Sets new boundaries for the interior of neutron stars

Enlarge / The new research has not had a breakthrough, but it has shrunk the size of the question mark a bit.

How can we understand environments that cannot be replicated on earth? This is a challenge astrophysicists face all the time. In some cases, it is largely a matter of finding out how well-understood physics applies to extreme conditions and then comparing the output data from these equations with observations. But a notable exception to this is a neutron star, where the relevant equations become completely insurmountable, and observations do not give many details.

So while we are pretty sure that there is a layer of almost pure neutrons near the surface of these bodies, we are very uncertain about what may exist deeper inside them.

This week, Nature publishes a study that tries to move us closer to an understanding. It does not give us an answer – there is still a lot of uncertainty. But it is a great opportunity to look at the process of how researchers can take data from a wide range of sources and start pondering these uncertainties.

What is after neutrons?

The substance that forms neutron stars starts as ionized atoms near the nucleus of a massive star. When the star’s fusion reactions stop producing enough energy to counteract gravity, this matter contracts, and experiences increasing pressure. The crushing power is enough to eliminate the boundaries between atomic nuclei, and create a giant soup of protons and neutrons. Eventually, even the electrons in the region are forced into many of the protons, converting them into neutrons.

This eventually provides a force to push back against the crushing force of gravity. Quantum mechanics prevents neutrons from occupying the same state of energy, in the immediate vicinity, and this prevents the neutrons from getting closer, thus blocking the collapse of a black hole. But it is possible that there is an intermediate state between a lump of neutrons and a black hole, one where the boundaries between the neutrons begin to break down, resulting in strange combinations of their quarks.

This type of interaction is controlled by the strong force, which binds quarks together into protons and neutrons and then binds these protons and neutrons to atomic nuclei. Unfortunately, calculations involving the strong force are extremely costly, computationally. As a result, it is simply not possible to get them to work with the kind of energies and densities found in a neutron star.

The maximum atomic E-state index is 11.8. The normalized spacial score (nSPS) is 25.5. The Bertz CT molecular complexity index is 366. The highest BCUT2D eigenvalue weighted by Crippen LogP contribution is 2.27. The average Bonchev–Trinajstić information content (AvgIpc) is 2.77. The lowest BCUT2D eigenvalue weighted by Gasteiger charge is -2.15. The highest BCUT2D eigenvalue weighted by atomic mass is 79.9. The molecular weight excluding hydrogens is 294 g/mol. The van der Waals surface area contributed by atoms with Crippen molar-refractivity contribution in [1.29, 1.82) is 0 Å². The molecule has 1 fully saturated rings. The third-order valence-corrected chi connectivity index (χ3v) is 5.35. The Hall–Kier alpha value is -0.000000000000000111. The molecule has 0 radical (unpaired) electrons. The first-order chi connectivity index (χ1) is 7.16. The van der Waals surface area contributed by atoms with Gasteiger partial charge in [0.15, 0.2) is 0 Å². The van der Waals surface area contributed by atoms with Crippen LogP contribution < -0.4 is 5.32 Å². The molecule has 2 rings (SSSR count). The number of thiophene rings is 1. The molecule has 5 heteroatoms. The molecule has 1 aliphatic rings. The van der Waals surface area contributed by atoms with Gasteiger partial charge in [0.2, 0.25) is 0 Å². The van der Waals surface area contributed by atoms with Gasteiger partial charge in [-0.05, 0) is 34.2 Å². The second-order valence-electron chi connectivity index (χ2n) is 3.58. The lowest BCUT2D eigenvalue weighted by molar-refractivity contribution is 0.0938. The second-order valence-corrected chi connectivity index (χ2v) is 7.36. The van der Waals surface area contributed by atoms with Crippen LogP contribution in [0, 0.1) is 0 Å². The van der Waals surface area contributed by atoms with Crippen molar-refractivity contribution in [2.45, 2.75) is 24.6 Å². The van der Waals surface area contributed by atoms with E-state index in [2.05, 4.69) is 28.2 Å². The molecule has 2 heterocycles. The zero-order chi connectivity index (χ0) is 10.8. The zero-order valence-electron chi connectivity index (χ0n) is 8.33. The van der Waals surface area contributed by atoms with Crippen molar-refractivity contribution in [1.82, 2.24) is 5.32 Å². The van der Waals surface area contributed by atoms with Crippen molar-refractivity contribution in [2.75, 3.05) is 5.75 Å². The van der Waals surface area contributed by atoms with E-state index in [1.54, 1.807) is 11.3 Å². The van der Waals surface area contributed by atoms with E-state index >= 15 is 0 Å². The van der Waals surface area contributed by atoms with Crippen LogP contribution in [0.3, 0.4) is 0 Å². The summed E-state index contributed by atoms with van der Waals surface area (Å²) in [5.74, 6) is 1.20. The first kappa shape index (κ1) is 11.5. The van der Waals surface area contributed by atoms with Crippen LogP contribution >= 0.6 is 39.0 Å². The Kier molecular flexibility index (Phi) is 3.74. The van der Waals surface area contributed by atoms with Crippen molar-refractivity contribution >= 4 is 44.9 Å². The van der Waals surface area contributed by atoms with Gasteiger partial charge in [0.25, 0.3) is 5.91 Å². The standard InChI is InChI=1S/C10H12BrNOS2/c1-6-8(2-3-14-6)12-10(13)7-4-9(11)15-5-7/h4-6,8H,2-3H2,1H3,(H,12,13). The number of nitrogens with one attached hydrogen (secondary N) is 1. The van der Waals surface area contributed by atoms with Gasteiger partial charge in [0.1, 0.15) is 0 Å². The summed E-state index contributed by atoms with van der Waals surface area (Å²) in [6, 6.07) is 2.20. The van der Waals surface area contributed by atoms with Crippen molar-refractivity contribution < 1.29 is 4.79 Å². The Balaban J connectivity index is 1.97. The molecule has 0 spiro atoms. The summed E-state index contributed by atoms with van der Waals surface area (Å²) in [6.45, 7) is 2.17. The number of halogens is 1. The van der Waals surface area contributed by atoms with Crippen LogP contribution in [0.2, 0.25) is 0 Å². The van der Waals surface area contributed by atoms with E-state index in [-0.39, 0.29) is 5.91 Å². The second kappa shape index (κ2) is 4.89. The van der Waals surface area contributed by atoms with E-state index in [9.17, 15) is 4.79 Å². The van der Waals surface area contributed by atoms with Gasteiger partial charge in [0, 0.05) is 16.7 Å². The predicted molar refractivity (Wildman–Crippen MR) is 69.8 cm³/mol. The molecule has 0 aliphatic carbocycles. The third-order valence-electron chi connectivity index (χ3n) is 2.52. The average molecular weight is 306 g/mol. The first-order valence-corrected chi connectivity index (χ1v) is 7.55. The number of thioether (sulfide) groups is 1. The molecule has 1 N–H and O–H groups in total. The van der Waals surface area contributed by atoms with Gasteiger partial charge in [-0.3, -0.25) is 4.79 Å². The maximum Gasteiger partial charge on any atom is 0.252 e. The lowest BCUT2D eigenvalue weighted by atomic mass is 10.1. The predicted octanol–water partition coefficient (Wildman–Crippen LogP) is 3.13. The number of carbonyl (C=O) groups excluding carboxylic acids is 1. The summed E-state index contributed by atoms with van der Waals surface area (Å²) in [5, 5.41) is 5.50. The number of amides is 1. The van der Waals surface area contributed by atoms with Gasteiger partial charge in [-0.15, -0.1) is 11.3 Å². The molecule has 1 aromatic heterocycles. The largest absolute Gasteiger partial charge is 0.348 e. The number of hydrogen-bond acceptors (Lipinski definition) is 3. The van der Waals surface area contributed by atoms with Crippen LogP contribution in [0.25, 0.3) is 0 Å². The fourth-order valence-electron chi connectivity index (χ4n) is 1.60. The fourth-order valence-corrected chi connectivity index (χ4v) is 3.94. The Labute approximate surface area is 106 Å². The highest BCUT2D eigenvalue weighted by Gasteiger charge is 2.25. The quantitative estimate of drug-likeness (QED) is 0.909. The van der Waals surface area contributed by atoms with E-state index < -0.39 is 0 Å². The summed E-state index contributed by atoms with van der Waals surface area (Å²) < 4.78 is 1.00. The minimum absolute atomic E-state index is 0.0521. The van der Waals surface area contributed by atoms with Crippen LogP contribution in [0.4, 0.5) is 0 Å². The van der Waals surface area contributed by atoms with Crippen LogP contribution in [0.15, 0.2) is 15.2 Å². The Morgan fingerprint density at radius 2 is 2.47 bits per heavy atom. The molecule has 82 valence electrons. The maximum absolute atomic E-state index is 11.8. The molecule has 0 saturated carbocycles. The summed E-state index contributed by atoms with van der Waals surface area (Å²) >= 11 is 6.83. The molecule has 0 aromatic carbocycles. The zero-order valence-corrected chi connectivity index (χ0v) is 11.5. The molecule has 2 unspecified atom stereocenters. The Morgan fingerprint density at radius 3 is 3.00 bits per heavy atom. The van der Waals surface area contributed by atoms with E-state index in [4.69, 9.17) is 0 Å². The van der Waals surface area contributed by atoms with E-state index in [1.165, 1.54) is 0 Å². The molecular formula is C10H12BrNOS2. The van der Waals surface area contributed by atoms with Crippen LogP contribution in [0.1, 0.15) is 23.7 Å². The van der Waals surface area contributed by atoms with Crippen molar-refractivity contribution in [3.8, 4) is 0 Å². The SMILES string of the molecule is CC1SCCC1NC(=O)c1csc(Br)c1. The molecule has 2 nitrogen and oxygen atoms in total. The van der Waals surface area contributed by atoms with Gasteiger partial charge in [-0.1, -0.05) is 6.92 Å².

But this does not mean that we are stuck. We have approaches to the strong force that can be calculated by relevant energies. And while they leave us with significant uncertainties, it is possible to use a wealth of empirical evidence to limit these uncertainties.

How to look at a neutron star

Neutron stars are remarkable for being incredibly compact for mass, squeezing more than one solar mass inside an object that is only about 20 km in diameter. The closest we know of is hundreds of light years away, and most are much, much longer. So it seems impossible to do too much in the way of depicting these objects, right?

Not completely. Many neutron stars are in systems with a different object – in some cases a neutron star. The way these two objects affect each other’s orbits can tell us a lot about the mass of a neutron star. NASA also has a dedicated neutron star observatory attached to the International Space Station. NICER (the neutron star Interior Composition Explorer) uses a series of X-ray telescopes to obtain detailed images of neutron stars as they rotate. This has allowed it to do things like track the behavior of individual hot spots on the surface of the star.

More critical to this work, NICER can detect space-time distortion around large neutron stars and use it to generate a reasonably accurate estimate of its size. If it is combined with a solid estimate of the mass of the neutron star, then it is possible to find out the density and compare it with the type of density you expect from something that is pure neutrons.

But we are not just limited to photons when it comes to assessing the composition of neutron stars. In recent years, the merging of neutron stars has been discovered via gravitational waves, and the exact details of this signal depend on the properties of the merging stars. So these mergers could also help rule out some potential neutron star models.